Twinned Bow - Bilfingen, Germany

Twinned Bow - Bilfingen, Germany

On June 15, 2006, a remarkable atmospheric phenomenon known as a "Twinned Bow" was witnessed in Bilfingen, a town northwest of Pforzheim, Germany. This captivating event was captured by Michael Großmann and showcased the stunning beauty of nature's optical display. The weather that day began with clear and warm conditions. However, in the afternoon, a sudden stormy wind blew in, accompanied by a brief shower. Surprisingly, after just 15 minutes, the weather cleared up again, leaving behind an awe-inspiring sight that was the twinned bow.

A twinned bow is an intriguing occurrence where the primary rainbow appears doubled, creating two distinct arcs in the sky. It should not be mistaken for supernumerary fringes, which are additional bands of color observed within a single rainbow. Twinned bows are often associated with violent showers and are relatively short-lived phenomena.

The exact cause of twinned bows remains somewhat of a mystery. However, one theory suggests that the twinning effect may be the result of raindrops of different shapes and sizes interacting with sunlight in a unique way. It is hypothesized that small spherical raindrops and large flattened raindrops contribute to the formation of the dual arcs. The fact that the secondary bow does not exhibit splitting further supports this hypothesis.

While the phenomenon of twinned bows is fascinating, it is relatively rare to witness such an event. These atmospheric optical wonders tend to occur during intense and turbulent showers, making their appearance sporadic and unpredictable. Additionally, their fleeting nature adds to their allure, as they often vanish as quickly as they appear.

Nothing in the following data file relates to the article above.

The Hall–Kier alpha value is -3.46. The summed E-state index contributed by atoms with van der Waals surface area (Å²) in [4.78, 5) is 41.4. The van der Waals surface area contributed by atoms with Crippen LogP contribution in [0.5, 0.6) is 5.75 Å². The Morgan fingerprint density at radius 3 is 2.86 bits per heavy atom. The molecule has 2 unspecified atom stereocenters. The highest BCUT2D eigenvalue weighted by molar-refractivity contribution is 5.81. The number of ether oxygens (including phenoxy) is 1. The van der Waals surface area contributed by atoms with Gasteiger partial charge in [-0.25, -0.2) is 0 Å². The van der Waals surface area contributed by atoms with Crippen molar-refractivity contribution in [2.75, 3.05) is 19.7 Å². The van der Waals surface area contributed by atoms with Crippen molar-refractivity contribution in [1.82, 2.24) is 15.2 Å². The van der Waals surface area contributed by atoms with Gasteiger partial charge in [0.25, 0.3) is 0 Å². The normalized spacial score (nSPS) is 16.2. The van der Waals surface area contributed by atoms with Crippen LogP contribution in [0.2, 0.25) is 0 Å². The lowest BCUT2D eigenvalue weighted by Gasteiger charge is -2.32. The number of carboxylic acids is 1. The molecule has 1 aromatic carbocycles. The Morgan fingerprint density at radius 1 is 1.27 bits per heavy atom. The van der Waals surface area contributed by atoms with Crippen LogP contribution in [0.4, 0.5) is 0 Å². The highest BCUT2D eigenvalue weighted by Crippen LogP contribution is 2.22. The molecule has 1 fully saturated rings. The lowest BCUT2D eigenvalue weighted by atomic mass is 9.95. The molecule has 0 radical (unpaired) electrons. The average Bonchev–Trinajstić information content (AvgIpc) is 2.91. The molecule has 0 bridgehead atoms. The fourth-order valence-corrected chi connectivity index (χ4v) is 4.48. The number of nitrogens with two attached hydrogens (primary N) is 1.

The twinned bow observed in Bilfingen serves as a reminder of the extraordinary beauty that can arise from the interplay between light and water droplets in our atmosphere. Nature constantly surprises us with its ability to create captivating visual spectacles that leave us in awe of its wonders.

In conclusion, the twinned bow witnessed in Bilfingen, Germany, on June 15, 2006, was a breathtaking example of atmospheric optics. This rare phenomenon, characterized by the doubling of the primary rainbow, is often associated with violent showers and lasts only for a short period of time. While the exact cause of twinned bows remains uncertain, the hypothesis of different raindrop shapes and sizes contributing to their formation holds promise. Witnessing such a unique event serves as a reminder of the mesmerizing beauty that can arise from the interaction between sunlight and water droplets in our atmosphere.

Twinned Primary, Single Secondary Rainbow imaged by Michael Großmann. ©Michael Großmann, shown with permission.

"The bow was seen June 15 2006 at Bilfingen, northwest of Pforzheim, Germany. The weather that day started clear and warm. In the afternoon a fresh stormy wind came up with a short shower. After 15 minutes the weather became clear again. It was the only shower that day"

Twinned bows are a doubling of the primary - not to be confused with supernumerary fringes. The twinning is often associated with violent showers and only lasts a short time.

We don't know for sure what causes them. The two bows might be produced by two types of raindrop, small spherical ones and large flattened ones. The lack of splitting of the secondary bow give some support to this.

Note: this article has been automatically converted from the old site and may not appear as intended. You can find the original article here.

Reference Atmospheric Optics

If you use any of the definitions, information, or data presented on Atmospheric Optics, please copy the link or reference below to properly credit us as the reference source. Thank you!

  • "Twinned Bow - Bilfingen, Germany". Atmospheric Optics. Accessed on March 1, 2024.

  • "Twinned Bow - Bilfingen, Germany". Atmospheric Optics, Accessed 1 March, 2024

  • Twinned Bow - Bilfingen, Germany. Atmospheric Optics. Retrieved from